Keep in mind that this is an event handler method (a shortcut for .bind('load', handler) ) and has nothing to do with the ajax load() method.

How to load styles and scripts on a WordPress theme

WordPress provides two useful functions to help you keep the head section on your header.php template file clean. The wp_enqueue_style will help you load your styles and the wp_enqueue_script will help you load your scripts. Both take the same parameters (name, source, dependencies, version, media – only for wp_enqueue_style – and in_footer – only for wp_enqueue_script) and the official WordPress documentation explains everything in great detail. Below I’ll demonstrate a simple way to use them, this is the same way it works on my latest free WordPress theme, Ambrosia.

These two functions “live” into the functions.php file. So let’s load the styles first. We only have to create an include function (for example ambrosia_load_styles()) that will load all the files using one or multiple wp_enqueue_style functions. To be more  specific, we’ll only load styles in our wordpress theme and not at the admin area (!is_admin()). Then an action hook will run the include function (ambrosia_load_styles()), just before the header.php template file is loaded. It’s simpler than it sounds, have a look at the below code.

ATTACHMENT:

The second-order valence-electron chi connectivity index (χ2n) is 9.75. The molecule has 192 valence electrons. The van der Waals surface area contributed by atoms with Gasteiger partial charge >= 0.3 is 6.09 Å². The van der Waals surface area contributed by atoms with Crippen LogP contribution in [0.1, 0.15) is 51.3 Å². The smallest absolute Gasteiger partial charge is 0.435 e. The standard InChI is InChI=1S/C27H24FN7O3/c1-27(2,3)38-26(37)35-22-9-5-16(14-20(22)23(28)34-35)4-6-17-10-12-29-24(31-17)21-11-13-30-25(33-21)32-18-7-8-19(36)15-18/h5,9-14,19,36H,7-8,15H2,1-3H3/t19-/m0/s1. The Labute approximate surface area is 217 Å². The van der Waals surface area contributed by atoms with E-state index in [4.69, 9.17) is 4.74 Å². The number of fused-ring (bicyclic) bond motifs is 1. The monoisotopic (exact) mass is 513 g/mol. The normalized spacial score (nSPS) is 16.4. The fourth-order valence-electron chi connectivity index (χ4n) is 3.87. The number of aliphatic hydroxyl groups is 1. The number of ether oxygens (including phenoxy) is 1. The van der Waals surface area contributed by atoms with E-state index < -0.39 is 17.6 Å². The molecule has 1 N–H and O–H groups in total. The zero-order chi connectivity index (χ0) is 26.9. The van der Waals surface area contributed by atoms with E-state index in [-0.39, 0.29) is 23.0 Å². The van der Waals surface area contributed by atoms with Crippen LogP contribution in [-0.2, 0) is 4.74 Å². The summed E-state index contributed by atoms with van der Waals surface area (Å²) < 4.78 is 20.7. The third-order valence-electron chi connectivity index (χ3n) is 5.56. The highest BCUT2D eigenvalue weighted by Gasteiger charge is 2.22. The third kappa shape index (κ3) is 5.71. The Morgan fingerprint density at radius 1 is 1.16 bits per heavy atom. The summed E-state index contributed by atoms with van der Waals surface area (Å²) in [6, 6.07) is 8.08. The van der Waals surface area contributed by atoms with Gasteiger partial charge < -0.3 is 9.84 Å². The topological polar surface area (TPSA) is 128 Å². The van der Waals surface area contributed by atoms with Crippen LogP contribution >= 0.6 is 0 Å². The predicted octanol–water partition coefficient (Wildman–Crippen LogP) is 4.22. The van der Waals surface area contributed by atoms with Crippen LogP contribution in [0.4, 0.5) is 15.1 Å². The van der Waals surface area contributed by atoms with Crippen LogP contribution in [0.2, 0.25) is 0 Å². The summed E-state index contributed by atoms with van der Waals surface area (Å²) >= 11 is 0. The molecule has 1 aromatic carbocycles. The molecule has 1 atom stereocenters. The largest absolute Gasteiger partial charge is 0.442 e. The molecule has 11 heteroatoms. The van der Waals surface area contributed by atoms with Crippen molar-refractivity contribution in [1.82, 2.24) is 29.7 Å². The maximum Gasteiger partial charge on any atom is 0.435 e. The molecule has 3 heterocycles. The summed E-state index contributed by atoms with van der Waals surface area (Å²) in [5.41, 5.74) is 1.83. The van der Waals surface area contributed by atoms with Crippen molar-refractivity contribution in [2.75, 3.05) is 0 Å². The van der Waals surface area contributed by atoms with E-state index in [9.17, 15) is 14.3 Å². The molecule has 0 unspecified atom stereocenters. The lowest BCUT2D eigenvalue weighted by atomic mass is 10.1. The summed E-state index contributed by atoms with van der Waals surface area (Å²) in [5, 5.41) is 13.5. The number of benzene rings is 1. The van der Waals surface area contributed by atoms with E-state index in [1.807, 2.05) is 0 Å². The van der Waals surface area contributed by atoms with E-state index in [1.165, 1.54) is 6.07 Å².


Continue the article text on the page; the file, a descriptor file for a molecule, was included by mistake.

It’s much more simple to load script files. We only include our scripts using the wp_enqueue_script function (again excluding the admin area).

Don’t forget that you can create dependencies on both CSS and javascript files, and of course load your javascript files in your footer area (after the page content is fully loaded).

Unfortunately, wp_enqueue_style and wp_enqueue_script functions don’t support any conditional comment mechanism, so if you have Internet Explorer (IE) only styles and scripts, you have to include them manually to your header.php file.